NEW ORLEANS -- Acura's midsize TLX sedan will use an upcoming refresh to visually distinguish the four-cylinder and six-cylinder models and will add an enthusiast-oriented A-Spec model.
That's according to multiple dealers in attendance at Acura's make meeting at the NADA convention. The news confirms speculation that arose earlier when spy shots of the face-lifted TLX being filmed for advertising were published.
Changes to the TLX and an advertising effort that's only now gaining momentum have Acura executives hopeful that the brand could see a modest sales increase in 2017, after an 8.9 percent decline in 2016.
Dealers praised Acura General Manager Jon Ikeda for sticking to the turnaround strategy he outlined when he took over in the summer of 2015. They also praised Honda executives for setting a conservative sales goal in 2017, one that dealers are optimistic that they can hit. Acura will share additional details of its plans during February dealer meetings in Dallas and Miami.
Some of that optimism is based on increased capacity of the MDX, thanks to Honda's decision to move all MDX production to its East Liberty, Ohio, plant from its Alabama plant, which gains more capacity for the Honda Pilot, Odyssey and Ridgeline.
This also will be the first full year that the face-lifted MDX is on sale, and a new hybrid model will bring in some incremental sales.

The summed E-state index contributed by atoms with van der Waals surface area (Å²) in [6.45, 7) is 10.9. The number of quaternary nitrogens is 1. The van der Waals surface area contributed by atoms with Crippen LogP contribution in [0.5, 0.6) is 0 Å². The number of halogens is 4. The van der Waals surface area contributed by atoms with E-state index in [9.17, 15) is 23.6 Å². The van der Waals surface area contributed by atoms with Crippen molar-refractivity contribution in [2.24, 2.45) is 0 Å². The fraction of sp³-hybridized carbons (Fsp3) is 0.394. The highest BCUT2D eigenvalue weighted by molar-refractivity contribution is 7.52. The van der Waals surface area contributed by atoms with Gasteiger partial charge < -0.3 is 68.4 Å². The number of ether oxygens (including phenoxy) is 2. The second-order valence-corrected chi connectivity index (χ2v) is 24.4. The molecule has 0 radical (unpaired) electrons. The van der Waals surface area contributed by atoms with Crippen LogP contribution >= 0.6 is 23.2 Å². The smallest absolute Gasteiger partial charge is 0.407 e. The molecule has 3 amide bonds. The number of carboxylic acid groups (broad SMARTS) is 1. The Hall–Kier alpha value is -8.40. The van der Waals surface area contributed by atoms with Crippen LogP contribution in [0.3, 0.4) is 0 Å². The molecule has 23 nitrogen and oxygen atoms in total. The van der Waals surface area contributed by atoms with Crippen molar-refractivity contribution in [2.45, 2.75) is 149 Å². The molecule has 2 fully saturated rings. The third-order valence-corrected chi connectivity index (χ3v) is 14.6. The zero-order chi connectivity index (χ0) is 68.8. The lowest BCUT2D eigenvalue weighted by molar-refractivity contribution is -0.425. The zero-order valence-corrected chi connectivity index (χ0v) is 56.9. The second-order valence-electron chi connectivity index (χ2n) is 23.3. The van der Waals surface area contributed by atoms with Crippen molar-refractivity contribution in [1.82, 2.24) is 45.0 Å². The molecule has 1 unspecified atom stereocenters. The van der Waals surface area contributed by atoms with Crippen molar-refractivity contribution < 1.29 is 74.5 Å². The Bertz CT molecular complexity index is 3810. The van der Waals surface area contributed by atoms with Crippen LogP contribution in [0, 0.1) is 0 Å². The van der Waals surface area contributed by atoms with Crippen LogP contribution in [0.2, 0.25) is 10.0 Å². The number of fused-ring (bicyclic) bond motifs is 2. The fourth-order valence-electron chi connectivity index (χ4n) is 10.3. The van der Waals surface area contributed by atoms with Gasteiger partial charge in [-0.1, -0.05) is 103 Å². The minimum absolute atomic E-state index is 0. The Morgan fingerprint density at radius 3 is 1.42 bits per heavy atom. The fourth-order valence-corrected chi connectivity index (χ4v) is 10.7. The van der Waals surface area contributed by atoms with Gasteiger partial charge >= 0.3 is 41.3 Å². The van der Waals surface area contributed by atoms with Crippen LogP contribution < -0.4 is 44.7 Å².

The TLX refresh should help that nameplate, whose sales dropped 21 percent in 2016 to 37,156 vehicles. The update is expected to be unveiled this spring as a 2018 model. The base four-cylinder model and the optional V-6 will carry over, though now there will be more external styling cues to set them apart.
An A-Spec trim package that includes wheels, rear lip spoiler and unique front and rear bumper treatments also will be offered, though it won't come with any significant powertrain upgrades.
Acura's entry-level ILX remains a particular concern to dealers. It's in a crowded segment full of European marques aggressively courting buyers with generous incentives. Sales of the ILX dropped 21 percent in 2016 to 14,597 cars.
Also on dealers' minds was the lack of robust advertising support, particularly involving Acura's NSX. Dealers are looking for Acura to draw more of a connection between the hybrid supercar and the rest of its lineup throughout Tier 1, 2 and 3 advertising.
For example, one Acura dealer who also had a Lexus franchise wondered aloud why he had marketing material highlighting Lexus' involvement in the Rolex 24 at Daytona endurance race but nothing from Acura, which was competing in the same class for the first time with an NSX.
Acura executives in attendance conceded their oversight.